Buying a table saw for a new workshop

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1 Jun 2020
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I'm building a workshop in my new (old) house, with a 7x3m space available. I want to be able to make my own kitchen cupboards, maybe a staircase, in hardwoods.
Starting off thinking about getting a planer/thicknesser, table saw and router table, lots of clamps.

Starting with a table saw, looking at second hand - what features can I not live without? I ideally want single phase so I don't have to talk to the DNO - is there a major advantage to a three phase system other than the increase in power available? What would I need to be cutting to need more than a couple of kW in the motor?
3 phase opens up the market to quality used machines, often cheaper and more capable than equivalent single phase machines. But getting 3 phase into the property can be extortionate, worth asking your DNO for estimate first.
Single phase limits you to 3KW, which is adequate for machining most things for DIY / small trade business. A 2.2KW saw will happily cut 4” hardwood. If your looking at commercial work you need a much bigger motor that can accommodate 8 hours continuous use.

The heavier the saw the better the cut, and usually the better it’s made. With your space I would look at something like a Startrite DS275 which had a sliding table. Hugely capable, very sought after saw. They had a 1,2KW motor in them, but this is a bit weedy for 4” oak, however you can out a 2.2KW within them and they are then happy cutting almost anything.
As an aside, an 8x4 sheet has a diagonal of around 2.73m. This is not easy to maneuver in a 3m wide space. My shed space is about 7.5 x 3 overall, but with internal stud work, 50mm insulation and 18mm ply lining there no way i can handle 8ft and rotate it in the shop.
a tracksaw will roughcut 8x4 sheets, then final cutting is a lot easier on a tablesaw, heres a guy who reviews a charnwood saw, not too expensive, he uses it for hardwood
First budget for a tracksaw so you don't even consider trying to break down 8x4 sheets on rhe tablesaw. You can use your assembly table as a cutting station for sheet.
Second, budget for a (decent) sliding mitre saw so you can crosscut long narrow pieces square and to length.
Then, you can pick a tablesaw that is optimised for ripping hardwood planks into staves for your hardwood doors, face frames and lippings. Something with a really nice rip fence. A steel bar at the front and a cast iron bracket are a lot nicer than something aluminium with a fabricated bracket for the fence. A short slider might be nice for squaring up panels, but nothing bigger than near finished sizes of your cabinetry. If you don't need to crosscut long pieces on it, you won't need a lot of space to the side of your saw.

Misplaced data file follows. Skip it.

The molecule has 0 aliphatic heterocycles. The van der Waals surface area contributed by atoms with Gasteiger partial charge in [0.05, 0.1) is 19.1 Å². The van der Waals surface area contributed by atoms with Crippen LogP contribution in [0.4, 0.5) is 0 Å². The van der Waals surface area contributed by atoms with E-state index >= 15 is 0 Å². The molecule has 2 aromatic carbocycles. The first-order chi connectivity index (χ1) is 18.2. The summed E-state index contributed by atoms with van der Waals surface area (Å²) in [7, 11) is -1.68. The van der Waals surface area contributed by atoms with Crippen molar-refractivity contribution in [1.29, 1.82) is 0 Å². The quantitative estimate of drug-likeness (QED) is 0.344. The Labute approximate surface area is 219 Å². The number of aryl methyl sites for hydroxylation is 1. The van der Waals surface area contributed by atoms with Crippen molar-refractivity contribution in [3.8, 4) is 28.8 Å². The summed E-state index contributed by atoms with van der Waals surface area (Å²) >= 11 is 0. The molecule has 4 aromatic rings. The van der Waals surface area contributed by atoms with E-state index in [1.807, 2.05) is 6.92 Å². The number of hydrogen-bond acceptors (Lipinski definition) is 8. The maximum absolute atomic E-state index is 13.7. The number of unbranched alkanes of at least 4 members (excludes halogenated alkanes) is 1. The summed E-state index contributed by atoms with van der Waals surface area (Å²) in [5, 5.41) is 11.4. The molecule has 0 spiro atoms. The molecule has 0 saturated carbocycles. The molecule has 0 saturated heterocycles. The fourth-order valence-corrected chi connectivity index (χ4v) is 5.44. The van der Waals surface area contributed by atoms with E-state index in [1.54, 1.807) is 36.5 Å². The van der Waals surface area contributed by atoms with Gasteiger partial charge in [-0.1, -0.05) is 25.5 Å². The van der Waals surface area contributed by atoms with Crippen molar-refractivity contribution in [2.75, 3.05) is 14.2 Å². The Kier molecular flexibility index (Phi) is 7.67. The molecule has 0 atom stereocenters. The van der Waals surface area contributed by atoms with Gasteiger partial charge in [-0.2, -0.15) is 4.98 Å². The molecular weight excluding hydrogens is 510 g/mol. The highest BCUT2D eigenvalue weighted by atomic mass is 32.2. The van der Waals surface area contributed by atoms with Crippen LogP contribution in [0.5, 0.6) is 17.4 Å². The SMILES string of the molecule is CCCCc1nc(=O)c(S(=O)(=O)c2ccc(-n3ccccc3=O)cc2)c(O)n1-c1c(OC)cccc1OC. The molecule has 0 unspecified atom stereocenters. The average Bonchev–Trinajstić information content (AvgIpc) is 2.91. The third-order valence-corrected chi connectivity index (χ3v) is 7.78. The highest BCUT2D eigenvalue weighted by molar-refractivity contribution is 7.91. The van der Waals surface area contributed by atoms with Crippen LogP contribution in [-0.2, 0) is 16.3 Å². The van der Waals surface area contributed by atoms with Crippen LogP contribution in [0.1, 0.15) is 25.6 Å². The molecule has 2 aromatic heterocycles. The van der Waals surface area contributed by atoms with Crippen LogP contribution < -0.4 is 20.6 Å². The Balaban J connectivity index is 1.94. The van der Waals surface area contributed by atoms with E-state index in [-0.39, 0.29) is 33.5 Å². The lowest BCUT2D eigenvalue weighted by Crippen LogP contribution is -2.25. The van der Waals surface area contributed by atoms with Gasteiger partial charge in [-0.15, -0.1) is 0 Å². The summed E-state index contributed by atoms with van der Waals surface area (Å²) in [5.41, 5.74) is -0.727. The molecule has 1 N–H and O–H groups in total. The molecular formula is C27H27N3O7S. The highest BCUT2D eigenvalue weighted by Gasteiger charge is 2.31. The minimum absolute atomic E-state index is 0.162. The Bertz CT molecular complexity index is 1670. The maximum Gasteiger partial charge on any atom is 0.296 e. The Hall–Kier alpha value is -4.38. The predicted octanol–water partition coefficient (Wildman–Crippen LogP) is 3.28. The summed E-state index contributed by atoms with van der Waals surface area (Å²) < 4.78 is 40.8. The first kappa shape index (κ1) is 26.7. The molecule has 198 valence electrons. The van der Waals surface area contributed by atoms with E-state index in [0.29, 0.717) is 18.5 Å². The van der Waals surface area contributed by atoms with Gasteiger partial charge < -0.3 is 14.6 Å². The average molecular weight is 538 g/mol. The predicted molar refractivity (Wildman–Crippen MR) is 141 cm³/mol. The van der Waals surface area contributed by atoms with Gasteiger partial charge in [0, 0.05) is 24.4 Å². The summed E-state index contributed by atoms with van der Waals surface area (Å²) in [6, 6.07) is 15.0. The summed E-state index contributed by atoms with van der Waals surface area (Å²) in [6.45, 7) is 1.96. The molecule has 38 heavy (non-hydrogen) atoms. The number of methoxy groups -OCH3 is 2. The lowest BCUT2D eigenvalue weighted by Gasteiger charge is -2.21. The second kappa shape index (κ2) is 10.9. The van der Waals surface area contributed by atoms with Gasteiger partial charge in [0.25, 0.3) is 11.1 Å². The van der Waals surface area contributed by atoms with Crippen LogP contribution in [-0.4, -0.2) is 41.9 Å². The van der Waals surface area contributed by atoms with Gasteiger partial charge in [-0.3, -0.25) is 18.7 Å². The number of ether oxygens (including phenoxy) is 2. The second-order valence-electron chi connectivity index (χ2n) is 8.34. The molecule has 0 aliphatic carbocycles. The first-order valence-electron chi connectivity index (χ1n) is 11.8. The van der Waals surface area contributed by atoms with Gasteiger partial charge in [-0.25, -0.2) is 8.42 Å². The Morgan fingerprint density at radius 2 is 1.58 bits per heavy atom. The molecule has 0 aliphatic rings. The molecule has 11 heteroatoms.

For kitchen cabinets and staircases, there's an argument for a spindle moulder rather than a router table. In a DIY shop where you are only doing one thing at a time, this suggests to me that it's worth at least investigating combination machines : 10" x 7 or 8" planer thicknesser / spindle / table saw. They are slower to use than separates as you have to change fences etc to swap functions but what you intend to process could be done on a smaller combination.

The long sides of your staircases will need to be template routed with a handheld anyway, and the treads are no bigger than the kitchen cabinet parts so will go on the same machines.
if u can, go with a floor standing saw.....because in time u will want to upgrade anyway.....
nice to have table extensions or a slider....
3 phase is a luxury...plenty of good capable machines with single phase.....

with combination machines it's ideal if there is one motor per function.....
perhaps the spindle lowered under the table *with safety cover* while it's planer is 2 functions per motor....
def want the saw and if poss the planer withtheir own motors...
a 7x3m w/shop will soon fill up.....
Take a look on utube for workshop layout ideas in small spaces......
this guy does a lot with a shipping container....load of ideas there....

PS...start to think about outside storage now, for wood and the extractor etc....oh and the mower n the kids bikes.......
planning ahead is the answer.....